BookshelfMonstrosity: Both A Visit from the Good Squad and The House on Fortune Street follow the often unexpected intricacies of human relationships of a handful of young adults.
  13. 00
    The Exes: A Novel by Pagan Kennedy (melmore)
  14. 00
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  15. 00
    The Tsar of Love and Techno: Stories by Anthony Marra (sipthereader)
    sipthereader: Both are a series of inter-connected short stories that can stand on their own, but together tell an intricate and comprehensive story.
  16. 00
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  17. 11
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  18. 01
    The Civilized World by Susi Wyss (ShortStoryLover)
    ShortStoryLover: Both books are novels in stories in which each chapter can stand on it's own, but when you read the whole there is a larger narrative arc to the stories.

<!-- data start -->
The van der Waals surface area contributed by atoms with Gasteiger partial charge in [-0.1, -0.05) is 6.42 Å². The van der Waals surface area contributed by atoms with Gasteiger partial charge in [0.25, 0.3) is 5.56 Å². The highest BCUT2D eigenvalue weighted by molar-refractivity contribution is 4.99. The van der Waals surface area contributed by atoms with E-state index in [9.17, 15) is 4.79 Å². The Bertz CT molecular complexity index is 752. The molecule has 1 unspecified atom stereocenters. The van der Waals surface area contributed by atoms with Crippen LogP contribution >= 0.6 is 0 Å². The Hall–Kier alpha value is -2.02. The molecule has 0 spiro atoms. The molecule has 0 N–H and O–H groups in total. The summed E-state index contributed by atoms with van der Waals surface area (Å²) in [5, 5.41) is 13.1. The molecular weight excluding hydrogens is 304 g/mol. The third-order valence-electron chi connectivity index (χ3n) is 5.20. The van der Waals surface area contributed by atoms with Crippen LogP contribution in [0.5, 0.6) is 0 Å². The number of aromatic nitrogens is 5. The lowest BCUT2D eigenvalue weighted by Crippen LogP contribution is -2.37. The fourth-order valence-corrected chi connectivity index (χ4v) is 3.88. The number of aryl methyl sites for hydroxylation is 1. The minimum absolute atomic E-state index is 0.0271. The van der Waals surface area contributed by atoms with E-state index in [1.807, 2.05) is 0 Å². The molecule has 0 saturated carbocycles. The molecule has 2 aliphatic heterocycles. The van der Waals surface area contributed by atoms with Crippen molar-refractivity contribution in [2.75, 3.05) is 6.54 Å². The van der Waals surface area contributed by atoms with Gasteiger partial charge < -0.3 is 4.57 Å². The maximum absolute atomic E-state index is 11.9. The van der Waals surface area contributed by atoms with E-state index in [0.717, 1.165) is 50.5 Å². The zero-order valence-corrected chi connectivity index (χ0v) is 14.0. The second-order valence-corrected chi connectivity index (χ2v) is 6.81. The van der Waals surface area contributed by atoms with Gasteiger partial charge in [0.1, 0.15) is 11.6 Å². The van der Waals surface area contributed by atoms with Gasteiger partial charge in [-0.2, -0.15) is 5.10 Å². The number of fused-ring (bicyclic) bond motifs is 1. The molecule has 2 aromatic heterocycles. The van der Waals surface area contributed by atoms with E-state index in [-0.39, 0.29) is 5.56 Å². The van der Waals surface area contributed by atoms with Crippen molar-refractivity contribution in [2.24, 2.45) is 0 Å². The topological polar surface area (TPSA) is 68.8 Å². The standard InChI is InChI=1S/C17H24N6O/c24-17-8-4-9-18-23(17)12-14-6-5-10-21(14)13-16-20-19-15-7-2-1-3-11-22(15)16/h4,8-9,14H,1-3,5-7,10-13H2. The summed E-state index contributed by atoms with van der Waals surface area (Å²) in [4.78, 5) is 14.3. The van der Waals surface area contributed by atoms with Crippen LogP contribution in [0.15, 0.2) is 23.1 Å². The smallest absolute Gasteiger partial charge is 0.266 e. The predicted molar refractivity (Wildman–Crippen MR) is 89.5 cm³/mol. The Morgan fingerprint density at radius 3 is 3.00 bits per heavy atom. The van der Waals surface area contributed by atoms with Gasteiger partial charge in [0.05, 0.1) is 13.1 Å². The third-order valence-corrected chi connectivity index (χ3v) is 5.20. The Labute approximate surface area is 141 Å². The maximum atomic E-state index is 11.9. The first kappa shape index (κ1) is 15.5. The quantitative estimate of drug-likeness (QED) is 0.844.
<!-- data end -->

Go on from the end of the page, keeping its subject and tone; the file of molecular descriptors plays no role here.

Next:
19. 01
    Wayward Saints by Suzzy Roche (Bigrider7)
    Bigrider7: Each book is about musical performers who are struggling to find their identities and understand their place in a world without fame.
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» See also 471 mentions

English (360)  Dutch (7)  Finnish (2)  Swedish (2)  German (1)  Danish (1)  French (1)  Norwegian (1)  Turkish (1)  All languages (376)
Showing 1-5 of 360 (next | show all)
Abandoned. It started off great, but then 'suddenly' my interest collapsed in a paralytic response to the high energy. But I will try to view that more as a postponement.
  TheBookJunky | Apr 22, 2016 |